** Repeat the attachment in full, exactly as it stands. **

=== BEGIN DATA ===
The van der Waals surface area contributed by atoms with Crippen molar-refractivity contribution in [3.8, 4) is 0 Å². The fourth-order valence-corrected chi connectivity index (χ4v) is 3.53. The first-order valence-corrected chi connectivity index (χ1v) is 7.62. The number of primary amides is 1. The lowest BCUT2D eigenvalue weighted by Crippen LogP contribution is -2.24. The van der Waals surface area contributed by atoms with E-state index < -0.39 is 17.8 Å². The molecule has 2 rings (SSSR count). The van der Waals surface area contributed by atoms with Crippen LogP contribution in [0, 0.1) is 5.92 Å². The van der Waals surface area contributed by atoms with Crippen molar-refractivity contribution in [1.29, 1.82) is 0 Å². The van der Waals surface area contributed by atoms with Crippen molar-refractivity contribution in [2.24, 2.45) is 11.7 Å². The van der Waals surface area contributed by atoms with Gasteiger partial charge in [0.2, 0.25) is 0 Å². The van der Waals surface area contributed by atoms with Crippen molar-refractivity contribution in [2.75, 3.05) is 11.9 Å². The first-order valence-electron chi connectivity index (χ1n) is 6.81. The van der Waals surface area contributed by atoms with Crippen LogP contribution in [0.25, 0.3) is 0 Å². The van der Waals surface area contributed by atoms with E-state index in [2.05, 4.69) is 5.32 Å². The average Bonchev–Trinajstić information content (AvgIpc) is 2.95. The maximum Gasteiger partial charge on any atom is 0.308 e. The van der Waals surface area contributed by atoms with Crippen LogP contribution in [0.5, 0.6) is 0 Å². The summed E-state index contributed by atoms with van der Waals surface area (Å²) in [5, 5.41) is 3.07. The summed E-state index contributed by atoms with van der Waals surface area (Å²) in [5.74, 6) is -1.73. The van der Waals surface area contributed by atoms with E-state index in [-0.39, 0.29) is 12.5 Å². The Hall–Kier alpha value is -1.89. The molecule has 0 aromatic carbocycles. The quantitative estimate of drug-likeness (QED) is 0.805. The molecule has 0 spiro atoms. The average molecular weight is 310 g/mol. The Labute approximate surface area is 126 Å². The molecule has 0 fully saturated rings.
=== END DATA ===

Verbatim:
The van der Waals surface area contributed by atoms with Crippen molar-refractivity contribution in [3.8, 4) is 0 Å². The fourth-order valence-corrected chi connectivity index (χ4v) is 3.53. The first-order valence-corrected chi connectivity index (χ1v) is 7.62. The number of primary amides is 1. The lowest BCUT2D eigenvalue weighted by Crippen LogP contribution is -2.24. The van der Waals surface area contributed by atoms with E-state index < -0.39 is 17.8 Å². The molecule has 2 rings (SSSR count). The van der Waals surface area contributed by atoms with Crippen LogP contribution in [0, 0.1) is 5.92 Å². The van der Waals surface area contributed by atoms with Crippen molar-refractivity contribution in [1.29, 1.82) is 0 Å². The van der Waals surface area contributed by atoms with Crippen molar-refractivity contribution in [2.24, 2.45) is 11.7 Å². The van der Waals surface area contributed by atoms with Gasteiger partial charge in [0.2, 0.25) is 0 Å². The van der Waals surface area contributed by atoms with Crippen molar-refractivity contribution in [2.75, 3.05) is 11.9 Å². The first-order valence-electron chi connectivity index (χ1n) is 6.81. The van der Waals surface area contributed by atoms with Crippen LogP contribution in [0.25, 0.3) is 0 Å². The van der Waals surface area contributed by atoms with E-state index in [2.05, 4.69) is 5.32 Å². The average Bonchev–Trinajstić information content (AvgIpc) is 2.95. The maximum Gasteiger partial charge on any atom is 0.308 e. The van der Waals surface area contributed by atoms with Crippen LogP contribution in [0.5, 0.6) is 0 Å². The summed E-state index contributed by atoms with van der Waals surface area (Å²) in [5, 5.41) is 3.07. The summed E-state index contributed by atoms with van der Waals surface area (Å²) in [5.74, 6) is -1.73. The van der Waals surface area contributed by atoms with E-state index in [-0.39, 0.29) is 12.5 Å². The Hall–Kier alpha value is -1.89. The molecule has 0 aromatic carbocycles. The quantitative estimate of drug-likeness (QED) is 0.805. The molecule has 0 spiro atoms. The average molecular weight is 310 g/mol. The Labute approximate surface area is 126 Å². The molecule has 0 fully saturated rings.